Politics

Watch: White House briefs press after Trump says he has 'absolute right' to pardon himself

[The stream is slated to start at 2 p.m. ET. Please refresh the page if you do not see a player above at that time.]

Press secretary Sarah Huckabee Sanders is set to field reporters' questions on Monday, shortly after President Donald Trump said he wields the "absolute right" to pardon himself.

Trump followed that assertion of executive power with a tweet attacking the special counsel as being "totally UNCONSTITUTIONAL!"

The pair of tweets raised new questions about how Trump and his legal team view their options for fighting back against the special counsel's probe of Russian election interference.

His tweets came after The New York Times published a confidential letter from Trump's lawyers arguing that the president's broad executive powers allow him to issue pardons related to the Russia probe.

Trump also flexed the power last week, granting a pardon to conservative commentator Dinesh D'Souza, who was convicted of making an illegal campaign contribution. He also floated the possibility of forgiving the conviction of celebrity chef and entrepreneur Martha Stewart and commuting the sentence of Illinois ex-Gov. Rod Blagojevich.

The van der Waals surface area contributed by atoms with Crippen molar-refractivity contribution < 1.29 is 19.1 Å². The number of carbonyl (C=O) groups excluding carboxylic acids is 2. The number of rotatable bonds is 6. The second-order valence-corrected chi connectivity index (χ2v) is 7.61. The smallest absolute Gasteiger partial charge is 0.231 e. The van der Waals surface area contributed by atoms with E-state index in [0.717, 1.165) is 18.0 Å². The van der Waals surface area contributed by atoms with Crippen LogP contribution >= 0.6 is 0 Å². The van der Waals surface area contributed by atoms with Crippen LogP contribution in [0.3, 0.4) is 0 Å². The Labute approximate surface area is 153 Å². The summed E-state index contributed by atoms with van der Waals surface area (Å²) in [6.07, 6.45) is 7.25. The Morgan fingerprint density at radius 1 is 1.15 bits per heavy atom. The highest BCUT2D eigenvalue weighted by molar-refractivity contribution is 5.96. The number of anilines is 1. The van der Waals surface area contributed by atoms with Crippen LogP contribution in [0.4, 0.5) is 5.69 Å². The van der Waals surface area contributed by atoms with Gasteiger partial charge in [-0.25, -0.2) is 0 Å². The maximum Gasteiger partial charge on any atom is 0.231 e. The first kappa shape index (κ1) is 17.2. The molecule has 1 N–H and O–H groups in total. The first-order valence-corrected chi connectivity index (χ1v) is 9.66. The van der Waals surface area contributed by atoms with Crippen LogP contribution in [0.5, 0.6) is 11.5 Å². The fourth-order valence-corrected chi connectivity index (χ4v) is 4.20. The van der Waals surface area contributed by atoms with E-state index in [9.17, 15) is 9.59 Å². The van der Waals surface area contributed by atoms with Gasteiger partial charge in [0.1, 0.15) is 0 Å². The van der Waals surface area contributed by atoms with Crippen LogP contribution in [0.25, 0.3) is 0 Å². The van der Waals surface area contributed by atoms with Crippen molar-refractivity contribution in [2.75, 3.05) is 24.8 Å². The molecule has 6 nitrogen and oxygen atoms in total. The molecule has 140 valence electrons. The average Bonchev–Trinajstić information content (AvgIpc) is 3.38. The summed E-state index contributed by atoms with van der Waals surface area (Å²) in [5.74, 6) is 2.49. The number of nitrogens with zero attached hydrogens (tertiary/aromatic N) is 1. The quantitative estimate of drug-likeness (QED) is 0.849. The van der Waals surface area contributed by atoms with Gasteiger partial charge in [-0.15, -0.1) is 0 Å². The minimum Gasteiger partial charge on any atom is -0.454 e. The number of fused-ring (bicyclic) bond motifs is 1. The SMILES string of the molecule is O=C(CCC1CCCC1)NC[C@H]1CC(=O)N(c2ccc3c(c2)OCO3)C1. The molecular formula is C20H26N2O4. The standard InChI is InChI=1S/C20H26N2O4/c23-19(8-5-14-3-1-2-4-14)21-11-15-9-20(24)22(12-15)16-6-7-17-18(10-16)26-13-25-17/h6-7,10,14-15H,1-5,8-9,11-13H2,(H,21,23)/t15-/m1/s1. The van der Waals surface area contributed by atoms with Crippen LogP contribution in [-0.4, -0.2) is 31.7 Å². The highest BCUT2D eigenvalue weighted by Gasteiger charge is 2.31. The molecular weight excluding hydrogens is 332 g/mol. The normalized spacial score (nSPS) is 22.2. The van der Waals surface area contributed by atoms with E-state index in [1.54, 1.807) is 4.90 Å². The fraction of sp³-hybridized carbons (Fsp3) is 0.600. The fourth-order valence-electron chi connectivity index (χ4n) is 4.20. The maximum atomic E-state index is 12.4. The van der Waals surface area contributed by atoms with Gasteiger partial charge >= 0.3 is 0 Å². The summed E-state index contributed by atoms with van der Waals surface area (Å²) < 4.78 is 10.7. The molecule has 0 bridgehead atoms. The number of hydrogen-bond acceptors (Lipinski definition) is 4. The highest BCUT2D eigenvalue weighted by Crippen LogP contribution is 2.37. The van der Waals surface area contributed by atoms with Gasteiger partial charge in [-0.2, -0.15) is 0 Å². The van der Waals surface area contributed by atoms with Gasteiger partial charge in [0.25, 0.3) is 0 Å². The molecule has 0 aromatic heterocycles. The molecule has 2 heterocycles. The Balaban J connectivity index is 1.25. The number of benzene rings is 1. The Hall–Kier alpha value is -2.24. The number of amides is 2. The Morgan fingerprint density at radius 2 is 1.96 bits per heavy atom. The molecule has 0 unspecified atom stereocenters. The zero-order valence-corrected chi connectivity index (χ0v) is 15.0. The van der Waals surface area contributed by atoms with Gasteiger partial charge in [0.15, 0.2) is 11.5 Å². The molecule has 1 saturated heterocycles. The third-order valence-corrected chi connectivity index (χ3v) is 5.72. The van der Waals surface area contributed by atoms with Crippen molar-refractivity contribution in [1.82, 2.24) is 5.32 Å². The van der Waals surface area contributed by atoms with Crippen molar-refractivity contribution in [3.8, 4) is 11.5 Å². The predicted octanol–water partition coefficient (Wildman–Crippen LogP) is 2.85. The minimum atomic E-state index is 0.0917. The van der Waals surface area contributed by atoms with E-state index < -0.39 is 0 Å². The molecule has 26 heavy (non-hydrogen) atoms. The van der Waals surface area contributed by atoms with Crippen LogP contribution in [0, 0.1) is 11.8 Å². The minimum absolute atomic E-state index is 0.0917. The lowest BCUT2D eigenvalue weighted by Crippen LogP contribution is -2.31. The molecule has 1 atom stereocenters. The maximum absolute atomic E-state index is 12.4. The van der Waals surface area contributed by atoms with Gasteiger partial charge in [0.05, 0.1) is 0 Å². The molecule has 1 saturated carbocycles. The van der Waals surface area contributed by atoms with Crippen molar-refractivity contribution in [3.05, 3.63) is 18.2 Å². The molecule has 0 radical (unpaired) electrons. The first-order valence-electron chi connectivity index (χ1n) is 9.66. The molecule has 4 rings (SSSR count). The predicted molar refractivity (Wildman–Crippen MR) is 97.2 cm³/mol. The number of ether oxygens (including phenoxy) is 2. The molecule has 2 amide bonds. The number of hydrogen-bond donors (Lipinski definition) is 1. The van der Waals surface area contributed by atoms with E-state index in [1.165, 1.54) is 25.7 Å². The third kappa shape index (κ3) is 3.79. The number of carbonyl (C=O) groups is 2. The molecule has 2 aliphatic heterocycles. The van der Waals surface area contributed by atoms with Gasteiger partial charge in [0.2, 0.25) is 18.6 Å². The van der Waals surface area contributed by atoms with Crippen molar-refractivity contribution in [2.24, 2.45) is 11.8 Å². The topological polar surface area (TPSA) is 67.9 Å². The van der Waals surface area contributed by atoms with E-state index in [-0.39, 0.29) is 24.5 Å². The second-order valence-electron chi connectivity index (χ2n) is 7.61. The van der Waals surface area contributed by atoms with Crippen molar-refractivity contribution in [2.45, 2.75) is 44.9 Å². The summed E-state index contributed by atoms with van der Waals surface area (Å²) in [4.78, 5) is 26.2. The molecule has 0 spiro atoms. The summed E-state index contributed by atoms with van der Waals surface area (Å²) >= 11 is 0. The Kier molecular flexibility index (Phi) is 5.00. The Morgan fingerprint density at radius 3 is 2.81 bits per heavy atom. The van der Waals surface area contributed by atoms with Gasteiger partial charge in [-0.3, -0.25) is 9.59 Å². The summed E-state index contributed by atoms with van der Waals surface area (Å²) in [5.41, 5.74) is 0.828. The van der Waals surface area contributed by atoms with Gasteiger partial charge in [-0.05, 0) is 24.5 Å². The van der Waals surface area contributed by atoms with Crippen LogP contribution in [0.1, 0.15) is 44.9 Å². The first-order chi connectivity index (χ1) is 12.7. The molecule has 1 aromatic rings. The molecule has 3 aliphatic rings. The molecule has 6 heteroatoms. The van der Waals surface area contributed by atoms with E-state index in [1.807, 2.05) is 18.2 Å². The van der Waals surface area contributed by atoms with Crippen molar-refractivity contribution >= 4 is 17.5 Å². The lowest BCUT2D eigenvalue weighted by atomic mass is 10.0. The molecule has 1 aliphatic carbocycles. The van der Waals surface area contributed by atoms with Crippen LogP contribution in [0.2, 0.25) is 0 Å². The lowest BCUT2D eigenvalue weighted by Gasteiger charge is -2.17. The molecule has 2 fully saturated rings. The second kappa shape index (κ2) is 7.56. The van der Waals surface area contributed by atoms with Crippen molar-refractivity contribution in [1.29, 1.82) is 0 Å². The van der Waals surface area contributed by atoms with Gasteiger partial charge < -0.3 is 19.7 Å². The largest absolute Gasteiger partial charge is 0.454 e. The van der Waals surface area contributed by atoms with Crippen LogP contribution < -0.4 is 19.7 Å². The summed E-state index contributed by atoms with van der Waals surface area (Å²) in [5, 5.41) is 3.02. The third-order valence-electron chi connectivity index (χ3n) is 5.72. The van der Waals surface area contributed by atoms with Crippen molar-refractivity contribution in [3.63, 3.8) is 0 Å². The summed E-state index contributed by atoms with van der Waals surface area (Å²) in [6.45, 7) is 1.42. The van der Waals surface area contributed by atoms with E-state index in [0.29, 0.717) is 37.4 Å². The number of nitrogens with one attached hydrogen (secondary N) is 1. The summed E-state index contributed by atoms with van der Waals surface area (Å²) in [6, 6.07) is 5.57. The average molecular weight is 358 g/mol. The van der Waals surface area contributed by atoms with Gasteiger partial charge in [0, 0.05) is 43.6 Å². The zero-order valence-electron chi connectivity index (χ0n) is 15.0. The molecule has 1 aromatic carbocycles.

The Monday morning tweets also came amid ongoing challenges on North Korean denuclearization and the prospects of a global trade war with U.S. allies. On Friday, Trump said that an unprecedented meeting with North Korean leader Kim Jong Un, which he had canceled days prior, would take place on its originally scheduled date of June 12 after all.

The president tempered expectations with his Friday announcement, saying he believed multiple meetings would be needed to work toward the ultimate goal of North Korean denuclearization.

While Trump attempts to forge new ties with North Korea, U.S. allies are sounding off about his administration's plan to slap steel and aluminium tariffs on Canada, Mexico and the European Union.

Canadian Prime Minister Justin Trudeau castigated the Trump administration for arguing that Canada's trade practices posed a national security threat. His foreign minister, Chrystia Freeland, announced Friday that Canada planned to respond with dollar-for-dollar tariffs on imports from the U.S.

CNBC NEWSLETTERS

Get the best of CNBC in your inbox

Please choose a subscription

Please enter a valid email address
Get these newsletters delivered to your inbox, and more info about about our products and service. Privacy Policy.